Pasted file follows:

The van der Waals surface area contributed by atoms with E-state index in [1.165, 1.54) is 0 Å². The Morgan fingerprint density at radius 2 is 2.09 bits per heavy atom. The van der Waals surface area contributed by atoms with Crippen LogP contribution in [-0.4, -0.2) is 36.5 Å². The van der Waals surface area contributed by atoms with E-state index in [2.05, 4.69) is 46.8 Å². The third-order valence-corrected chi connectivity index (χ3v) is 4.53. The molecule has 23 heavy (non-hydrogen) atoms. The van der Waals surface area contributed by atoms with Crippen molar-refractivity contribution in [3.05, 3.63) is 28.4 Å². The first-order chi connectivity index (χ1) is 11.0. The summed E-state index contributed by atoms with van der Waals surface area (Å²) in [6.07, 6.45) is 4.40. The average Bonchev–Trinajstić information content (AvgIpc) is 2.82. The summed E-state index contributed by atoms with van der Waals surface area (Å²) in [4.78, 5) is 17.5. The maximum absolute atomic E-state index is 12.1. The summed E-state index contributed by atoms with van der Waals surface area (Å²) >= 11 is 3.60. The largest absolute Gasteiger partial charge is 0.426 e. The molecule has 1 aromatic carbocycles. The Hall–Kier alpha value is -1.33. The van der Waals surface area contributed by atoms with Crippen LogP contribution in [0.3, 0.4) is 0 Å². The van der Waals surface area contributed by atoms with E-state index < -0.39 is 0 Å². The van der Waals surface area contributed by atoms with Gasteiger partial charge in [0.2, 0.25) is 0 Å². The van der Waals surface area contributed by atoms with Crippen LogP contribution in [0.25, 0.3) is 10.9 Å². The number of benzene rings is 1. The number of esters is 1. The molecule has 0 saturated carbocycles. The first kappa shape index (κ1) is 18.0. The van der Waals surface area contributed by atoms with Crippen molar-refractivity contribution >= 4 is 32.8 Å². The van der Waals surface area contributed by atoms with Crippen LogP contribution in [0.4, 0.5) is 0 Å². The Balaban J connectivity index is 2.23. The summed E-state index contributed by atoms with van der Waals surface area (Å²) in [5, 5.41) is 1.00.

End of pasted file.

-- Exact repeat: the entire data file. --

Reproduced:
The van der Waals surface area contributed by atoms with E-state index in [1.165, 1.54) is 0 Å². The Morgan fingerprint density at radius 2 is 2.09 bits per heavy atom. The van der Waals surface area contributed by atoms with Crippen LogP contribution in [-0.4, -0.2) is 36.5 Å². The van der Waals surface area contributed by atoms with E-state index in [2.05, 4.69) is 46.8 Å². The third-order valence-corrected chi connectivity index (χ3v) is 4.53. The molecule has 23 heavy (non-hydrogen) atoms. The van der Waals surface area contributed by atoms with Crippen molar-refractivity contribution in [3.05, 3.63) is 28.4 Å². The first-order chi connectivity index (χ1) is 11.0. The summed E-state index contributed by atoms with van der Waals surface area (Å²) in [6.07, 6.45) is 4.40. The average Bonchev–Trinajstić information content (AvgIpc) is 2.82. The summed E-state index contributed by atoms with van der Waals surface area (Å²) in [4.78, 5) is 17.5. The maximum absolute atomic E-state index is 12.1. The summed E-state index contributed by atoms with van der Waals surface area (Å²) >= 11 is 3.60. The largest absolute Gasteiger partial charge is 0.426 e. The molecule has 1 aromatic carbocycles. The Hall–Kier alpha value is -1.33. The van der Waals surface area contributed by atoms with Crippen LogP contribution in [0.3, 0.4) is 0 Å². The van der Waals surface area contributed by atoms with E-state index < -0.39 is 0 Å². The van der Waals surface area contributed by atoms with Gasteiger partial charge in [0.2, 0.25) is 0 Å². The van der Waals surface area contributed by atoms with Crippen LogP contribution in [0.25, 0.3) is 10.9 Å². The number of benzene rings is 1. The number of esters is 1. The molecule has 0 saturated carbocycles. The first kappa shape index (κ1) is 18.0. The van der Waals surface area contributed by atoms with Crippen molar-refractivity contribution >= 4 is 32.8 Å². The van der Waals surface area contributed by atoms with Crippen LogP contribution in [0.4, 0.5) is 0 Å². The Balaban J connectivity index is 2.23. The summed E-state index contributed by atoms with van der Waals surface area (Å²) in [5, 5.41) is 1.00.